Jurors see video of USC slaying suspect boasting about the crime

Javier Bolden, right, sits with his defense attorney, Andrew Goldman, during his trial in Los Angeles County Superior Court.
Javier Bolden, right, sits with his defense attorney, Andrew Goldman, during his trial in Los Angeles County Superior Court.
(Michael Robinson Chavez / Los Angeles Times)

Within hours of arriving in jail, Javier Bolden began to brag to a cellmate that he had shot a man during a fight in South L.A.

“Boom, popped him,” Bolden said.


Grad student killings: In the Oct. 17 LATExtra section, a story about the trial of a man accused of killing of two USC graduate students identified the victims as Wanzhi Qu and Xiyong Wu. The victims were Ming Qu and Ying Wu. —
He then told his cellmate that a couple of months later he and a friend opened fire while robbing two graduate students near USC, killing both victims in a crime that made international headlines.

What Bolden didn’t realize was that he was boasting to a police informant who had been supplied with a video camera to capture everything Bolden told him.


On Thursday, a prosecutor played the video of the jail cell encounter for a downtown Los Angeles jury weighing murder charges against Bolden in a crime that shocked USC and raised questions about campus safety.

“This is a case about senseless street violence,” Deputy Dist. Atty. Dan Akemon told jurors during opening statements.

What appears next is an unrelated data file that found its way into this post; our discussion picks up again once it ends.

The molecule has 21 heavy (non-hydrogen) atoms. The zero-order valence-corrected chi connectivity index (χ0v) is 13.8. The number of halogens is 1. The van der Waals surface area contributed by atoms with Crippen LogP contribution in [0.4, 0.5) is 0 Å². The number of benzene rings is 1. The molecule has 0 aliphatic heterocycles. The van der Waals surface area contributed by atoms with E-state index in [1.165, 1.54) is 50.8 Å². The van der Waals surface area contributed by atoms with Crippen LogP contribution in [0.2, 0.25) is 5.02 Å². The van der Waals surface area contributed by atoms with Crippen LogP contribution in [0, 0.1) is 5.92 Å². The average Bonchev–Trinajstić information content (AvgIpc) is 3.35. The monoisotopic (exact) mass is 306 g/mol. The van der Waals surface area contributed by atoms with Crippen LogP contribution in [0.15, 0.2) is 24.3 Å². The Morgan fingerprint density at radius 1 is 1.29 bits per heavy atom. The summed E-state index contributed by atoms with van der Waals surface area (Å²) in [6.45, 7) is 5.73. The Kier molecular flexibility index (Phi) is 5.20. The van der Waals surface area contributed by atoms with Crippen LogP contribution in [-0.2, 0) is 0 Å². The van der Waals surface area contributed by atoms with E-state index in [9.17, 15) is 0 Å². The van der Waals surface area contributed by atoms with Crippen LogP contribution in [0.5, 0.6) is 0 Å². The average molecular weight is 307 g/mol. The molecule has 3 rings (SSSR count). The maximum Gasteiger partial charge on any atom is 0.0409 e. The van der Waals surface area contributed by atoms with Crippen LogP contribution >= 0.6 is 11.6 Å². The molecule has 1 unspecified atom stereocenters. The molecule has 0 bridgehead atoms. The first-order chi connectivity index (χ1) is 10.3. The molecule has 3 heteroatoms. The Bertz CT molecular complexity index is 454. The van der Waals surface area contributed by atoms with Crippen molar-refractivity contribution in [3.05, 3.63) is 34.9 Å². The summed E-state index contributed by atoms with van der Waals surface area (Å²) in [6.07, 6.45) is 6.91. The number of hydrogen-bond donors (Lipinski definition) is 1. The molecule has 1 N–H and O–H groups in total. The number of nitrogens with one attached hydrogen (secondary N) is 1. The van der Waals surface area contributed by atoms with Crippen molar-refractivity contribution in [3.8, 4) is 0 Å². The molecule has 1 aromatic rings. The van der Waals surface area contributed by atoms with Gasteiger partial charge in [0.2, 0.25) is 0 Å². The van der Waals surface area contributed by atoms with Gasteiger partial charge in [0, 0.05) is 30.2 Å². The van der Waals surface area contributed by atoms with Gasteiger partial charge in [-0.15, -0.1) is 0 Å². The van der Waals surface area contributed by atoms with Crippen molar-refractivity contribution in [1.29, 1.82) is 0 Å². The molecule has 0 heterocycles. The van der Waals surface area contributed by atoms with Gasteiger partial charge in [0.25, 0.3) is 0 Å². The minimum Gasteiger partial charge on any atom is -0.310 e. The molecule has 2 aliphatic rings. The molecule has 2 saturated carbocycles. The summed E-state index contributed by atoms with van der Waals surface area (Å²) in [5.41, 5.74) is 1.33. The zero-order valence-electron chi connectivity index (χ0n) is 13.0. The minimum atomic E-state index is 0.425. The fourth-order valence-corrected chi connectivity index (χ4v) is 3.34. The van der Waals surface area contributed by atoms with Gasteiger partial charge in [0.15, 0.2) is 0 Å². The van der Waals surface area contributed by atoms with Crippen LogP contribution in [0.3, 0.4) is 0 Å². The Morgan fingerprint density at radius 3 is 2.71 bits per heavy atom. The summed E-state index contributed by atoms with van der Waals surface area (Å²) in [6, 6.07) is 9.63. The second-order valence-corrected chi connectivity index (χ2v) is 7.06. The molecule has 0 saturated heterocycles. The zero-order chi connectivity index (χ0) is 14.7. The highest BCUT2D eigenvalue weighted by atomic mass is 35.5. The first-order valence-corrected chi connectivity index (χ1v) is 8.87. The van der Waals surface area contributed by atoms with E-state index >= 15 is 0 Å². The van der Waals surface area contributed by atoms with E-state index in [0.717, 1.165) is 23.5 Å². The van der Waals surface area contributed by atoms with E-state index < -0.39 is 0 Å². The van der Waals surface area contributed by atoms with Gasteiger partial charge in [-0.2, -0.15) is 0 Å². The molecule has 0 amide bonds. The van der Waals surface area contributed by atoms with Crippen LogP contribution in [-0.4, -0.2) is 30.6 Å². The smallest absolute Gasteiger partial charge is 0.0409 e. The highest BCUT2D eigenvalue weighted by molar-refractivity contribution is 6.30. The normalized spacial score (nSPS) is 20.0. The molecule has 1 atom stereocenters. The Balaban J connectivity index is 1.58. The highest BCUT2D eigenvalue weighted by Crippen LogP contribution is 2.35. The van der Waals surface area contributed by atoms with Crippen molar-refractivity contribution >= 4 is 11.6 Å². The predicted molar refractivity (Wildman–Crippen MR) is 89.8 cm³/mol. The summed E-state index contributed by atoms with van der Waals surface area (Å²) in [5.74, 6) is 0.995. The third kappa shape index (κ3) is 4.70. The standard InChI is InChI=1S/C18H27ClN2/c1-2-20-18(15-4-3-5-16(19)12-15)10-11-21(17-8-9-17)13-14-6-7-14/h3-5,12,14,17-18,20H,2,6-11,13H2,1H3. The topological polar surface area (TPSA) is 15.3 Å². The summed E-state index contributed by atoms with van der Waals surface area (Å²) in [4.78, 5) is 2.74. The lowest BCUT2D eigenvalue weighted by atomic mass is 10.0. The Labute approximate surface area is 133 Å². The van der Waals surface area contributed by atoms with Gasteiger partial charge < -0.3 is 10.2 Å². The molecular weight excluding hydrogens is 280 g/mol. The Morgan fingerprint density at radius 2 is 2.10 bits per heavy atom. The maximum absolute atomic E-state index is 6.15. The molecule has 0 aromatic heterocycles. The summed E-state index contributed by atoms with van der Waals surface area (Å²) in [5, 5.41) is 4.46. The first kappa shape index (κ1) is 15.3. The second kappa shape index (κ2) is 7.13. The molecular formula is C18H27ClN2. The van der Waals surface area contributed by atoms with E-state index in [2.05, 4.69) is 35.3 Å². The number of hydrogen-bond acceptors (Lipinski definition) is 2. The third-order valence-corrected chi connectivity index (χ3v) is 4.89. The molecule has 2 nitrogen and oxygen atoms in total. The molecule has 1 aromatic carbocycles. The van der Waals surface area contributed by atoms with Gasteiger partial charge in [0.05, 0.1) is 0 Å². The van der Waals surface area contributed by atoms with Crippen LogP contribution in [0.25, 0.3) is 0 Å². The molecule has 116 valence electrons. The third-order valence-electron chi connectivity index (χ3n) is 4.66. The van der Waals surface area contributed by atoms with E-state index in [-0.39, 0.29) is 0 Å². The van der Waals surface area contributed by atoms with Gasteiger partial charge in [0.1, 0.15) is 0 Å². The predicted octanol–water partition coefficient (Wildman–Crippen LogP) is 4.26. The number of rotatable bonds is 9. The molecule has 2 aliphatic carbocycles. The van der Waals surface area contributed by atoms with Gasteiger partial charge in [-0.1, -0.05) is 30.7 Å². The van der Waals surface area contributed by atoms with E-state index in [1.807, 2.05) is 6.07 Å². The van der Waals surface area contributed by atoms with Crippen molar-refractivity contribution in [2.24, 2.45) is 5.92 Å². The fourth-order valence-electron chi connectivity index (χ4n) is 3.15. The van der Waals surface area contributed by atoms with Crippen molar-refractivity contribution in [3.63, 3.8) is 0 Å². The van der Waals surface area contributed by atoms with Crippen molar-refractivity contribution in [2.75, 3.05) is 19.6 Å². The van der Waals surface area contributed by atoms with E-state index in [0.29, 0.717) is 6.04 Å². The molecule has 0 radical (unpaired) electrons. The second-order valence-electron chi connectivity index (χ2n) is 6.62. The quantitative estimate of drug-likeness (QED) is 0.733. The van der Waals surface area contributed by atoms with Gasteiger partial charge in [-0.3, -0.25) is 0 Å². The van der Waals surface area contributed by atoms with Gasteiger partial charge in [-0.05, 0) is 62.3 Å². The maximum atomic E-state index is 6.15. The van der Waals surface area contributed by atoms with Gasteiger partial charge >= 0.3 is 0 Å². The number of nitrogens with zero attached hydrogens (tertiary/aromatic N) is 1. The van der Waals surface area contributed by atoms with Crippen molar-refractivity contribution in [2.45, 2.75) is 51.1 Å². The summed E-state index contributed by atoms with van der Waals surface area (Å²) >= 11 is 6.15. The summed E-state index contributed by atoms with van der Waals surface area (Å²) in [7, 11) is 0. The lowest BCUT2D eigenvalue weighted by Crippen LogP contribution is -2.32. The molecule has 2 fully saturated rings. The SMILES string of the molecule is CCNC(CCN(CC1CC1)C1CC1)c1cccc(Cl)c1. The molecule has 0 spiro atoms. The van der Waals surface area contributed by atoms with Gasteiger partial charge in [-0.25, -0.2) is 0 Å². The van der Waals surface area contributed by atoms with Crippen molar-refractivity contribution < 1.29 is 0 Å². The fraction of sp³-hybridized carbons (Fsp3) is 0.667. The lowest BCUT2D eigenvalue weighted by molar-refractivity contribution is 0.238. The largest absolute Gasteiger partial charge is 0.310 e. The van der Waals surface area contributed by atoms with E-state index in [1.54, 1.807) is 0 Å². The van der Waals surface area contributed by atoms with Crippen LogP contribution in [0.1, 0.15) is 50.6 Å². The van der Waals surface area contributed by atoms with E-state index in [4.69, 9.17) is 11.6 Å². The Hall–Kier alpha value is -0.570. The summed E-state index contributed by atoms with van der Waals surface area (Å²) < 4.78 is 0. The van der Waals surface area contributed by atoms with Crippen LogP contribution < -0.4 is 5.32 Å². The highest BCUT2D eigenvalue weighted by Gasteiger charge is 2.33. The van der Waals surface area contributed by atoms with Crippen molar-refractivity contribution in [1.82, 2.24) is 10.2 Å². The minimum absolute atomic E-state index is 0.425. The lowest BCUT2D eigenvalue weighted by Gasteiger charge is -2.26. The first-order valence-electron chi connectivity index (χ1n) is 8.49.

Bolden, 22, is charged with two counts of murder in the April 11, 2012, killing of Ming Qu and Ying Wu, 23-year-old engineering students from China. He is also charged with attempted murder and assault with a firearm in a shooting two months earlier outside a banquet hall in the city’s Vermont Square neighborhood.

On the secret recording in jail, Bolden told the informant that he and his friend had sneaked up on opposite sides of a parked BMW, which they planned to steal. When the people inside the car wouldn’t open the door, his friend shot them.

“Boom, boom, and then that was it,” he said, adding that he also opened fire.

For some reason, the bullets from Bolden’s gun didn’t shatter the glass, he told the man, breaking into a rolling laugh.

The informant asked what they’d done with the guns. “Sold ‘em,” Bolden said calmly.

In the courtroom, Bolden stared at the screen and tapped a pencil on the table as he watched the video.

Bolden’s attorney, Andrew Goldman, said that his client lied about being involved in the killings in a show of “jail bravado.” Bolden, he said, would have admitted to the Boston Marathon bombing to impress the informant, who told Bolden he was arrested on murder charges.

“Mr. Bolden is just making things up to look tough,” Goldman said.

Akemon agreed that Bolden embellished his account to the informant. The prosecutor said the evidence showed that his accomplice fired all the shots at the scene of the USC students’ slaying. But Akemon also showed jurors a clip of a 1 1/2 -hour-long police interview that he described as a confession by Bolden.

In the interview, Bolden admitted that he and a friend targeted USC to find well-off victims.

Goldman told the jury that his client denied involvement in both shootings for about an hour until one of the detectives mentioned he could face the death penalty.

“Mr. Bolden tells them what they want to hear,” Goldman said, adding that the confession was made under duress.

In a phone call police recorded before his arrest, Bolden bragged to an unidentified woman about the first shooting.

Bolden’s friend, Bryan Barnes, pleaded guilty in February to two counts of first-degree murder in the USC shooting. As part of the plea, prosecutors agreed not to seek the death penalty. He is serving life in prison without the possibility of parole.

Twitter: @marisagerber